Agents, what insurance-related questions do you hear most often?


National Financial Core Competencies Discussed in this post:

Protecting, Saving


Saving Money on Summer Expenses

May 25, 2012 by

By Sarah Mammarella, Extension Agent, Richmond County

Summer is a great time to start saving money.  Whether it is to beef up your savings account or stow money away for a special trip event or annual holiday expenses, saving money feels good.  In order to save money we need to look at what summer expenses we can reduce.

Perhaps the most obvious place to start during the hot summer months is with our electric bill.  There are many different things that we can become more mindful about in our home that will help reduce our electric bill.  Here are a few tips that help me save money on my electric bill every month:

  • Shut off all lights and TVs in rooms that are unoccupied: This may seem like a no-brainer but this wasted energy use happens much more than you’d think.
  • Turn your thermostat up in the summer when you are not home: There is no need to cool an empty home; I normally set mine to 79°.  While you are at home, try keeping the thermostat between 76° and 78°, and using ceiling fans to keep cool. Remember to turn fans off in rooms that are unoccupied; their benefit is lost if you’re not underneath or near the fan.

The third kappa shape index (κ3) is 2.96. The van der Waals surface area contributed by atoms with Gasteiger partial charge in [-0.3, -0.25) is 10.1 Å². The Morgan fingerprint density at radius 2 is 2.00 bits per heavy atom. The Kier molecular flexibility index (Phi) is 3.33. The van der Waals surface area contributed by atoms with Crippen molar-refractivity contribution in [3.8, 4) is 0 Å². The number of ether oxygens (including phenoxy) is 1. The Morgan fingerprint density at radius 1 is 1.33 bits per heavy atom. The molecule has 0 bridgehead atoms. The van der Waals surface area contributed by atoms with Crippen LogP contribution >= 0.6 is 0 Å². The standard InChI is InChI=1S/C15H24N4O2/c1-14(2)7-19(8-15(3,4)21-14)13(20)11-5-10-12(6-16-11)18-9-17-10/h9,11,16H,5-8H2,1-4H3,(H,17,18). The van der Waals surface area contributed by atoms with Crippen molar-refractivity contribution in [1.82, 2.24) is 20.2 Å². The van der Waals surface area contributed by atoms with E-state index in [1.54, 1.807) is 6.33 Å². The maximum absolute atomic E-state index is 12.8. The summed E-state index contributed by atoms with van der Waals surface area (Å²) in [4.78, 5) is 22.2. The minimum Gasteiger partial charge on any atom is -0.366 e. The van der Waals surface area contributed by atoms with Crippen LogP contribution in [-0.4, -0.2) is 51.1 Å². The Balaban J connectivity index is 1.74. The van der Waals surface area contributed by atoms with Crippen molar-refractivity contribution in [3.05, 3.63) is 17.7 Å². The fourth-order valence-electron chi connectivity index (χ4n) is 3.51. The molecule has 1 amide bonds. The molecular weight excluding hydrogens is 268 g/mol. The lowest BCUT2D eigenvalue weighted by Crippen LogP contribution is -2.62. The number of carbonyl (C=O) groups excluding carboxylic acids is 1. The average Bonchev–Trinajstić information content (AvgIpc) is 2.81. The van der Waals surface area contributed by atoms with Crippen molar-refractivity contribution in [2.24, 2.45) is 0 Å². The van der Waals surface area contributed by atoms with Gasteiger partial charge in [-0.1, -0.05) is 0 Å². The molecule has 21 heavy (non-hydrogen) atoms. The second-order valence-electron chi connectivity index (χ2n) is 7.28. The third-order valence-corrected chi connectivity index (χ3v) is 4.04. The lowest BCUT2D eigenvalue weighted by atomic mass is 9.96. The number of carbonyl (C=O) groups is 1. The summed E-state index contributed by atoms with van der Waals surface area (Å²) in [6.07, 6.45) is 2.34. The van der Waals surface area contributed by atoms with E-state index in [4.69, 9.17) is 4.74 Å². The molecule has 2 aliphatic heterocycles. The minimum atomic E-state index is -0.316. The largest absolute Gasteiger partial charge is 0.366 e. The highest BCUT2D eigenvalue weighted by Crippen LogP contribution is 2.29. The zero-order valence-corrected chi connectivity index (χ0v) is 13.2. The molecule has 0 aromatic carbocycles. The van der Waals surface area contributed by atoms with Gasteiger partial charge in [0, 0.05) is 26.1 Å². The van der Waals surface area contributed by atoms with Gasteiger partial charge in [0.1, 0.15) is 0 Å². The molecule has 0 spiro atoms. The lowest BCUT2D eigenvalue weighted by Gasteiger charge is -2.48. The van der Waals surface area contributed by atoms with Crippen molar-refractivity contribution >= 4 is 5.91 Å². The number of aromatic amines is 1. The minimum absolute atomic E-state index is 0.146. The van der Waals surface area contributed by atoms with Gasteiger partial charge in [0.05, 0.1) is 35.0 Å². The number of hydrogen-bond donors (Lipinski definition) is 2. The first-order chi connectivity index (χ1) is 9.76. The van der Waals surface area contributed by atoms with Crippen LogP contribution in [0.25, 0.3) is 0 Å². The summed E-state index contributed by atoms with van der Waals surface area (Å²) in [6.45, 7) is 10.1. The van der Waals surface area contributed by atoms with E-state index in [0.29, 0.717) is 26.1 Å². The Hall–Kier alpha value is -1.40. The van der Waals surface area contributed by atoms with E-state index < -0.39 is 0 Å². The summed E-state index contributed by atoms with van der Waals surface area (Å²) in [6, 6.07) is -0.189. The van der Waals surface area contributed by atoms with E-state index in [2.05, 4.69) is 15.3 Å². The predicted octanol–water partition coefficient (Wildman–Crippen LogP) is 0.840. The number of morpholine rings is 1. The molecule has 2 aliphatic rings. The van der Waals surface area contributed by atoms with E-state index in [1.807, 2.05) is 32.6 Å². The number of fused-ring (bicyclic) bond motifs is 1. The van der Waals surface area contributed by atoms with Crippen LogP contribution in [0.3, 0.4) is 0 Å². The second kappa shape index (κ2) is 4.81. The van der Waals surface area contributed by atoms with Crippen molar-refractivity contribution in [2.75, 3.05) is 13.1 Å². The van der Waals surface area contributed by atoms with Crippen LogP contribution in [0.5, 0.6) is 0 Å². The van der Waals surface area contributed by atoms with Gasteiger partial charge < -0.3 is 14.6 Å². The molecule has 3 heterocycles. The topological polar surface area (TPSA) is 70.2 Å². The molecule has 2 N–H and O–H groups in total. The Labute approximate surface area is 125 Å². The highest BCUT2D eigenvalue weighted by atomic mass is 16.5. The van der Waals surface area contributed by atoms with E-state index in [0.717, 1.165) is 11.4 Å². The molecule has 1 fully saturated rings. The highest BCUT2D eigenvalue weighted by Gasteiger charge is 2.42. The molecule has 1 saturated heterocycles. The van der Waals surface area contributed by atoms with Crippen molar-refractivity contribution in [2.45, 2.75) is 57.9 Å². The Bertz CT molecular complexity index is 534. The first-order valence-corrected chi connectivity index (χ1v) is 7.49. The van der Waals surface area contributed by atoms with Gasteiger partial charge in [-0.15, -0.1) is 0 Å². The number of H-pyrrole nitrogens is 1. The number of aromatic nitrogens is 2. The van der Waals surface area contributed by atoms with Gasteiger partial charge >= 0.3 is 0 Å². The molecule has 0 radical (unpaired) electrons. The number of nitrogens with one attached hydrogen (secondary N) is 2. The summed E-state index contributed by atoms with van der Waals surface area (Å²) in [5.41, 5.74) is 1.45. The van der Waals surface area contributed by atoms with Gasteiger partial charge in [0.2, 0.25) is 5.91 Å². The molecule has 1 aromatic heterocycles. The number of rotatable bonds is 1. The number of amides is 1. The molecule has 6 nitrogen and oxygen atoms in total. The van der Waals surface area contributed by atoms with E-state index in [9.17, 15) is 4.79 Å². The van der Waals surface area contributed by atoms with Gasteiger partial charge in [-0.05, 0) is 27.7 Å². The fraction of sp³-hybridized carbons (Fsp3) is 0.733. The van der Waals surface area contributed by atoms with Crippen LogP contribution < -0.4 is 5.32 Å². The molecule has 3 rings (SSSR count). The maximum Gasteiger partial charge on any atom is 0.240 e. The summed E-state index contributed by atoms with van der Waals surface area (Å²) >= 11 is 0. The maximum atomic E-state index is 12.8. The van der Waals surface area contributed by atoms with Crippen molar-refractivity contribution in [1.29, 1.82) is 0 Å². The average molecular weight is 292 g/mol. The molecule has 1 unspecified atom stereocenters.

• Don’t bother turning a thermostat down from 80° to 62° with the intention of cooling your home more quickly; this will only cause your heat pump to overwork and will not bring on cooler temperatures any quicker.
  • Unplug anything that is pulling energy when you are not using it: Items such as cell phone chargers and laptops are constantly pulling energy when plugged in.  You can save a lot of money just by unplugging these items.
  • Use a power strip with an on/off switch for your television, DVD player, and other home entertainment items, and turn the switch off to the power strip when not in use: Much like the chargers, these items can still draw energy while not in use.
  • Don’t forget to unplug televisions, lamps or alarm clocks that seldom get used in guest rooms.
  • Weatherproof your home: Seal cracks around doors and windows where cool air may be escaping.  You can do this with weather stripping or in some instances, caulk.
  • Insulated drapes can help keep cold out during the winter and heat out during the summer. These can lower heating and cooling costs.
  • Make sure that you change your central air filter every month: This can help your central air run more efficiently and even increase the life of the unit.

Another summer savings opportunity is on food and convenience items.  By being mindful of how and when we shop, we can possibly save hundreds every month. Here are a few tips that help me save money on food every month: